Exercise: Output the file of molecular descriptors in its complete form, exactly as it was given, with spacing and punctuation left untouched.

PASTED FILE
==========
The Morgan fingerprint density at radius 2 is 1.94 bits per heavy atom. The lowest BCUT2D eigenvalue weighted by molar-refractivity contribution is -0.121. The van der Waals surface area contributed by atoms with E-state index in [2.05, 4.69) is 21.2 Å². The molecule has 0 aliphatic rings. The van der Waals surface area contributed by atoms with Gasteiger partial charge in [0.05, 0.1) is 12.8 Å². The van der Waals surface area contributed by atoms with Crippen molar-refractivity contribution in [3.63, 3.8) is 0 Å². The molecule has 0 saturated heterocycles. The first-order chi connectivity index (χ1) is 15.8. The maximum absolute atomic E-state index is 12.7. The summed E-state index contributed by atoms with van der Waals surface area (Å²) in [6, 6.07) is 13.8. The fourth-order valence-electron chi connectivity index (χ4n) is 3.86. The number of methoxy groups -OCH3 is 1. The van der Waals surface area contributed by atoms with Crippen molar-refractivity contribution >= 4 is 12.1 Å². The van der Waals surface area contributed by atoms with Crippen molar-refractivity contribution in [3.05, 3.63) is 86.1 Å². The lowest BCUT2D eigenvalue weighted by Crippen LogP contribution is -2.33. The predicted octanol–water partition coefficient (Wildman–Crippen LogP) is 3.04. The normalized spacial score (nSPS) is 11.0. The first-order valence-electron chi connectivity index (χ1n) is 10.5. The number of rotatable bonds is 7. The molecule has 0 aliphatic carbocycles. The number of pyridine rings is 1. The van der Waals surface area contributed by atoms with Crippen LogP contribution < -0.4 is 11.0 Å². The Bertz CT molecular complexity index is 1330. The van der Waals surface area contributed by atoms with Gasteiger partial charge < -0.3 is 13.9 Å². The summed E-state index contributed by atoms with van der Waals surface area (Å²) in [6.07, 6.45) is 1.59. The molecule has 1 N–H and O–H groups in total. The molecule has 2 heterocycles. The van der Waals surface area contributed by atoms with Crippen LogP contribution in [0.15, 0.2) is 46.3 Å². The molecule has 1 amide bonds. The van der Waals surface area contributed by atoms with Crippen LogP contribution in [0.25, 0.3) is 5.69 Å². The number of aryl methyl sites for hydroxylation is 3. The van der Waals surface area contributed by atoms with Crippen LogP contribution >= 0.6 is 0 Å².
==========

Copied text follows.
The Morgan fingerprint density at radius 2 is 1.94 bits per heavy atom. The lowest BCUT2D eigenvalue weighted by molar-refractivity contribution is -0.121. The van der Waals surface area contributed by atoms with E-state index in [2.05, 4.69) is 21.2 Å². The molecule has 0 aliphatic rings. The van der Waals surface area contributed by atoms with Gasteiger partial charge in [0.05, 0.1) is 12.8 Å². The van der Waals surface area contributed by atoms with Crippen molar-refractivity contribution in [3.63, 3.8) is 0 Å². The molecule has 0 saturated heterocycles. The first-order chi connectivity index (χ1) is 15.8. The maximum absolute atomic E-state index is 12.7. The summed E-state index contributed by atoms with van der Waals surface area (Å²) in [6, 6.07) is 13.8. The fourth-order valence-electron chi connectivity index (χ4n) is 3.86. The number of methoxy groups -OCH3 is 1. The van der Waals surface area contributed by atoms with Crippen molar-refractivity contribution >= 4 is 12.1 Å². The van der Waals surface area contributed by atoms with Crippen molar-refractivity contribution in [3.05, 3.63) is 86.1 Å². The lowest BCUT2D eigenvalue weighted by Crippen LogP contribution is -2.33. The predicted octanol–water partition coefficient (Wildman–Crippen LogP) is 3.04. The normalized spacial score (nSPS) is 11.0. The first-order valence-electron chi connectivity index (χ1n) is 10.5. The number of rotatable bonds is 7. The molecule has 0 aliphatic carbocycles. The number of pyridine rings is 1. The van der Waals surface area contributed by atoms with Crippen LogP contribution < -0.4 is 11.0 Å². The Bertz CT molecular complexity index is 1330. The van der Waals surface area contributed by atoms with Gasteiger partial charge < -0.3 is 13.9 Å². The summed E-state index contributed by atoms with van der Waals surface area (Å²) in [6.07, 6.45) is 1.59. The molecule has 1 N–H and O–H groups in total. The molecule has 2 heterocycles. The van der Waals surface area contributed by atoms with Crippen LogP contribution in [0.15, 0.2) is 46.3 Å². The molecule has 1 amide bonds. The van der Waals surface area contributed by atoms with Crippen LogP contribution in [0.25, 0.3) is 5.69 Å². The number of aryl methyl sites for hydroxylation is 3. The van der Waals surface area contributed by atoms with Crippen LogP contribution >= 0.6 is 0 Å².